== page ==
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Cheney Free Press
Cheney , Washington
July 24, 1964     Cheney Free Press
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July 24, 1964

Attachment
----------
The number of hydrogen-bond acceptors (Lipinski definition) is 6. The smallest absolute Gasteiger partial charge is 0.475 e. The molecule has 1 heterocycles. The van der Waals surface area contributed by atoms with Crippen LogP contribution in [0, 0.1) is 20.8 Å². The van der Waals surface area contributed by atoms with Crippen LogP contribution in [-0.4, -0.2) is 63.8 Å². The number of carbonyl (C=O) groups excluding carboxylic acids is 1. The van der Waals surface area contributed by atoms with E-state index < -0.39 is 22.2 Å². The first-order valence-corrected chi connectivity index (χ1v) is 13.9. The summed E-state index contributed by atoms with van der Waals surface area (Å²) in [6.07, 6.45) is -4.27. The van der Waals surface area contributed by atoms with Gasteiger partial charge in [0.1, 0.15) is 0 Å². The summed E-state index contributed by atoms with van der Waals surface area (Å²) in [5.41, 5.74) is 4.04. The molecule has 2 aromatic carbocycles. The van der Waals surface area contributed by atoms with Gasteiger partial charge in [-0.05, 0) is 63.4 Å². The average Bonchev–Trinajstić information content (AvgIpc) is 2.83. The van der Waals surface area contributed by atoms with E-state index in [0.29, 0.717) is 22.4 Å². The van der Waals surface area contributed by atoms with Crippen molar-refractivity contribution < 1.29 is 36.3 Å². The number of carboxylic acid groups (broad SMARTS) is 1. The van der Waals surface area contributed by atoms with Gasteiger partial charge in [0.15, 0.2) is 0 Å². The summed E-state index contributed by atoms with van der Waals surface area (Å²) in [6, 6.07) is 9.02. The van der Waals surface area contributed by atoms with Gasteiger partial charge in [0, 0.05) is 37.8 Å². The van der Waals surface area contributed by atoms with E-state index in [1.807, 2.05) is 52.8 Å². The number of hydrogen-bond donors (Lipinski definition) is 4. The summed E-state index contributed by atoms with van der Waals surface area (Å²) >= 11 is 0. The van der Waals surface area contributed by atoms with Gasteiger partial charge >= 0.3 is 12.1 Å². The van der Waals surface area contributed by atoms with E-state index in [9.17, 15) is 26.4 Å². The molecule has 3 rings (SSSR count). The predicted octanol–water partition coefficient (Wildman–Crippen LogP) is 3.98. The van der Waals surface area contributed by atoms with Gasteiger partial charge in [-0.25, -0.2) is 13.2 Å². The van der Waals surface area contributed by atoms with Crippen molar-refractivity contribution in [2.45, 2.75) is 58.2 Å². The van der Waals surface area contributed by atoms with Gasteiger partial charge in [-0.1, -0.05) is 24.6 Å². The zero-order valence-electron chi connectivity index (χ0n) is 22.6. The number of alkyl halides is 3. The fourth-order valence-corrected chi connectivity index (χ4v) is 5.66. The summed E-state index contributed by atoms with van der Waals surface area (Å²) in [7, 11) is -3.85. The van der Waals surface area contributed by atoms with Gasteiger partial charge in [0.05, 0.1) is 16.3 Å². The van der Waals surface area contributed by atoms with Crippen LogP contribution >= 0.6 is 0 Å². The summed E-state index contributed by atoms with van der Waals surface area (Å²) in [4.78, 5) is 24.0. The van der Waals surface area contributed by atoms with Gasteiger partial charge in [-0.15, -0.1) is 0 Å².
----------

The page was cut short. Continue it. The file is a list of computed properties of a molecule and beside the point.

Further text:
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Page 8 Cheney Free Press Fridry, July 24, 1964 Noted Pianist, Condudor, Due Here Tuesday Reginald Stewart, interna- tionally known conductor-pi- n,st, will be presented in a "muskalecture" -- informal talks ,at the pano, in, a summer quarter artist series program t Eastern Washington State CMlege Tuesday evening. S.tewart's program, "Music for Kings," will begin at 8:15 p. m. in Showalter Auditorium. The program is open to the public wthout charge. Scottish Born Acclaimed as "a pianist of the first rank," Stewart per- forms at the keyboard while he talks in,or,ally about music, composers and musical artists in his musicalecture. For his ability to discourse informally while performing the most in- tricate of piavAs.tic works, the Scottish-born conductor has been likened to the late Sir Thomas Beecham, wh'ose fluen- cy a.nd charm as a speaker were only surpassed by his REGINALD STEWART brilliance as ,a performer. Stewart was born in EdJ.n- burgh, Scotland, and educated in Ergl.and and France. After a successful debut with the London Symp,hony Orchestra at Albert Hall in 193'0, when he ,appeared 'as both conductor and pianist, he decided to de- velop his career in Oa.nada and the United States. Philharmonic Conductor He was engaged to conduct the New York Parmomc and made his American debut at Lewisohn Stadium, later appearirg ,`at Carnegm Hall with the .sme ovestra as piargst. Fngagemcats with the NBC Symphony foltowed, ten the permanerLt corductovship, of the Toronto Ph/ttharmonic, a post he held for several years and which ,he relinquished to head the renowned Peabody Conservatory of Music in Bal- timore. Dur'mg 10 of his 17 years at the helm of ths famous or- ganization, Stewart also served as conductor of the Baltimore Symphony Orchestra, touring the country ad giving coast- LETTER RECEIVED (Continued from page 1) more wonderful friend than you tave been to me, among Koreans or Americ,arts. We will be blessed when you take time out to answer a humble letter of mine and we can keep correspondence with i you. Like A Brother "I and my family wish you ad the luck and success in your Army life. When you left Ko- rea several months ago, I felt as if I parted my own brother. Let us thank you again for the package and he picture. We pray you will remain m the best of health Please ex- tend the best of our regards and gratitude to your dear par- ent and say a big hello to them for us." It was signed, "truLy yours, Mrs. and Mr. Huh Yong and Mijong." Lt. Bean is presen,tiy sta- tioned at Ft. Wolters, Tex'as, in primary h:elicopter training. He has soloed and has more than 50 hours of flight tmie. Newport Rodeo Scheduled July 31 Newport, WEash. It takes a lot of work to stage a profes- sional rodeo in a small town oat members of the Pond Oreille Co. Rodeo .association have been sweaXng a jobs for the past month to have the arena, the blea,chess and grandstands, and the chutes in first class condition. The ann'ual rodeo will be ,held at Newport, W,ah., July 31 and AuguSt 1 under the liglts each eveniIg. The rodeo is approced by lodeo C,ewboys As'n. 'and points earned `at Newport apply .on marion, el standings. Rodeo stock is being fur- nished by Joe Kelsey of To- nasket, Wash., some o the meanest broncs and bulls in the coun, tD'. Featuring the 5 Combine Adjustments Can Help Farmers Meet Wheat Standards Set By U. S. Washington wheat farmers can meet new U.S. standards for wheat grades by proper combine adjustment and oper- ations Clayton B. Kelsey, county agent, points out tbat the new federal standards will have an effect on grading and pricing for this year's crop. In addi- tion to making proper machine adjustment, Kelsey suggets lnat it will pay to make fre- ouent checks on what kind of a job the combine is doing. Reduce Ground Speed He says large amounts of Funeral Held For Ellis Holladay Funeral services we,re held yesterday ,afternoon for Ellis O. Holladay, 66, brother of Lloyd Holladay, from ,fhe Ha- sen and Jaeger Funeral Home in Spokane. Holladay. a retired automo- bile salesman and a Spokane resident mvst of ls life, died Monrday evening. Other survivors are ,his wife, Alice J. Holtaday, at the home; one daughter, Mrs. Yvooe Bjaransn of Bellevue; s mother, Mrs. Beulah Lee of Spokane; three grandchildren, two nieces and one nephew. 1964 Savage Grid Slate Announced major events .of a professional ton State, Ellensburg, 8 p. m. The following 1964 Eastern Washington State College football schedule was a- n,ounced today by Dave Ilolmes. athletic director and head coach. 1964 Schedule Sept. 19--Linfie2d, McMinn- ville, 8 p. m. Sept. 26---Certral Washing- straw or high-yielrg wheat can easily overload a machine. One way to overcome his problem is to reduce ground speed. "ihis saves grain and reduces the amo,unt of trash going into the bulk tank. Ex eess trash increases dockage. If the combine is cracking too much grain, this can be corrected by reducing cylinder speed or increasing cylinder concave clear`once. Increasing the shoe sieve opening will also he!p, provided tlis doesn't add to the amounlt of tra:s going into the fire,in tank, Kelsey says. tie adds that excessive cylinder speed probably is the chief cause of grain damage under Washington cmtditions. Increase Sieve Opening If parts of the grain heads are passing unbh,reshed into the bulk tank, it's a good idea to increase slightly the shoe sieve open,ing, Kersey suggests. Untlwesl:ed portions will then pass over the sieve to the rail- ings and return to the cylin- der for re-thresling. Increas- ing the cylinder speed and de- creasing cylinder concave clearance may also help, pro- wded this does not damage the grain. I Most manufacturers recom- mend cynder speeds for wheat of 800 to 1,000 rpm's, dependhg on the cylinder's raze. Experience in Washing- ton, however, indicates that even lower speeds are ,better under certain crop conditions. A combine th, at ,may be threshing and clea,ng well in, the morning may need a dif- ferent setting to d'o a gaod job in the afternoon, Kelsey says. And that's vchy it is necessa to check it frequen'tly so it will harvest all the grain Fro- d.aced as well as to do it in a manner that will meet the re- vised USDA standards. I I EWSC PERSONNEL MAKE TOURRaymond Krebsbach (left), Lt. Col Edgar Fenstemacher, and Dr. Robert F. Bender, all Eastern Wash- ington State College faculty members, toured Fort Lewis recently to view an Army weapons display. They were among 77 educators from 40 colleges, universities and high schools in- cited by the Army to observe the to view practical application of struction presented by the military science at the schools. macher is professor of militar EWSC. rodeo, the program will include Oct. 3--*Western Washing- a wild horse race or mad tnState,ChcneYhP'cen e , uct 1 wmtw , y, scramble, the county assoe-_ ..... clarion has posted $1350 in : p. m ............ prize money. Rodeo events ..oft.. ,--vvmtman, wa,ta start at t', p.m. each evening w'ana, P' , *'-cific LuSh with Friday ight, July 31 des-i c. z--t  .ra igna'ted as kid's nig,ht eran'*wl;nljierPvmof Pu GEL.  --'*" i .y - qr.,, B I get Sound, Toma, 8 p. m. i u s serie00 00avings Bonds ' ' , on ;lae, kSn , e', : p. t offer a dLtmc advantage to "' .................. in- r IN,OV. l,t--"webten wn g- If you're coming our way stop by discover what gives Light Olympia its distinctive, refreshing q ".Irk the Water" Scuba Divers Join Rock Hounds On Sapphire Hunt A group of Cheney scuba divers jained Mr. and Mrs. Lynn Peck of Seattle Heights on a rock hound expedition looking for sapphires at Hau- ser Lake, Mont., about 30 miles north of Helena. The pa,rty loft Thursday and re0.rned Sunday after- no3n. Making the trip were W. E. Betz and Jim, Ted Stahl- born and David, Dr. R3chard tla,geli, n and Bill, Pete Smith and Jeff ;,and Frank Bunker. Several stones were found by the divers but the great share of the sapphires were picked up on the shore by the younger I i set. L I The Pecks, former Cheney] residents, have been visiting I here the pt week. Olympla Brewing Company, Tumwater, near Olympia, WashingtOn. those planning for retire'men, in that the interest earned each year need not be reported as income until bnds reach maturity. And if the E Bonds are exchanged--as they m- 'ure--for H Bands, the income to:( on accumulated interest is further deferred until the H Bonds reach maturity. [ to-coast broadcasts. Toured Europe These permanent p:sts, how- ever, fimted his pianistic activ ities aM Stewart decided in i 1959 to devote Nmsel ex- clusvelr to pevfm and guest conducting. Pot two years he toured Europe, ap- pearing as eoeductor-piaaist with such major orchestr as the BBC Symphony Orchestra, the London SymlhoRy in Eng- In,rid , the Orchestre de la Suesse Reonanle in Switzer- lard, the Ma ,did arid Vale, in Symphonies in Spain,. as well as the principal orchestras of The Netherlands, Greece and Italy. Since his rettrn to the Unit. ed States, Stewar has taken up .residence in Santa Barbara, Calif., from which he makes occasional na*ion,al toms with his hmitable irfformal talks ' / t(*!vStr: tgmeeecnm:gehn c'e 8m mi " i $ " in Cheney Mndy a he' 00'his 4-H Operator Uses00 - ':N =====================================  _ l IIIJIKILLsLES "  i l j   i.  i When You HeatYour I-Otne  ?' b o n d.,h o ] d e r s, particularly at the piano. iis00r#ezrts i ROBBING YOU? ( V LOST EVERY YEAR BY WORKERS KEPT OFF THE JOB BYARTHRITIS. EARLY DIAGNOSIS AND TREAT- MENT CAN OFTEN RE- DUCE DISABILITY. FOR UP-TO-DATE FACTS CALL .: OR WRITE: %. You'll laugh at the outside weather, when electric house heating gives you sunshine warmth every day- the exact temperature you want- in every room. You'll say goodbye to drafts, cold spots, hard-to-heat rooms. You can choose from among all these ways tolive better, electrically, with electric heat: The 4-H Tractor program has trained well over a ndlllon youths to drive safely, handle the big machines and keep them in work- ing order year around. The project is planned and supervised by the Cooperative Extension Service. In this state and 39 others, edtteational aids and awards are provided by the American Oil Foundation. With today's big investments in farm equipment, it is vital that tractors are adequately maintained and put to maximum use, points out 4-H Club leaders. A breakdown could mean financial loss on crops. 1, . . There is always plenty to do in this project, even for the beginner. The program is divided into four sections. The first year participation acquaints the member with the tractor and safe rules for operation. Second year members learn to operate the tractor and what it takes to keep it going. Care of battery, spark plugs, cooling system and tires is taught. Operating costs, including fuel and lubrication also are stu_d!ed. Improving Your SKihs is the title of the third unit. This emphasizes highway safety, power take-off, brakes, power trans- mission, winter care and ownership costs. The fourth year and advanced unit goes into detail on machinery care such as servicing and maintaining tillage tools, lmters, harvesters and sprayers. By the time 4-H'ers have com- pleted the fourth year, they usually have assumed responsibility for lot only the farm tractors, but other machinery as well. Over the years thousands of young 4-H farmers have been recognized in various ways for doing a superior job. The pro- gram sponsor this year again will provide an expense-paid trip to the National 4-H Club Congress in Chicago for the state winner. College scholarships worth $500 each will be awarded tO the top 12 members across the nation. They will be designated  INDIVIDUAL HEATERS-- ttractive radiant units that recess into any wall, give you speedy, draft-free warmth. CEILING UNITS- the entire ceiling provides even, comfort- able warmth, when radiant heating cable is built-ln, cov- ered with plaster or wall- board, and painted to taste. BASEBOARD HEATING PANELS -- invisible comfort, easily and inexpensively In- stalled along outside walls in every room. PORTABLE HEATERS-instant warmth, anywhere and every- where, with a handy portable unit that's just right for hard- to-heat spots. Electric heating is ideal to supplement your existing system- ]or the extra room, play. room, attie, and "cold spots". Operating cost is Iow--,ns,...,io. easy ..d, e. , 7K S , .,.,, When You Heat Your Home * //y .. _ "'-" You Really LIVE BETTER*** f/octf/ca Cheney City Lieh00 Dept. LIVE BETTER ELECTRICALLY THE MARCH OF DIMES the E00tension Service. " 7 ;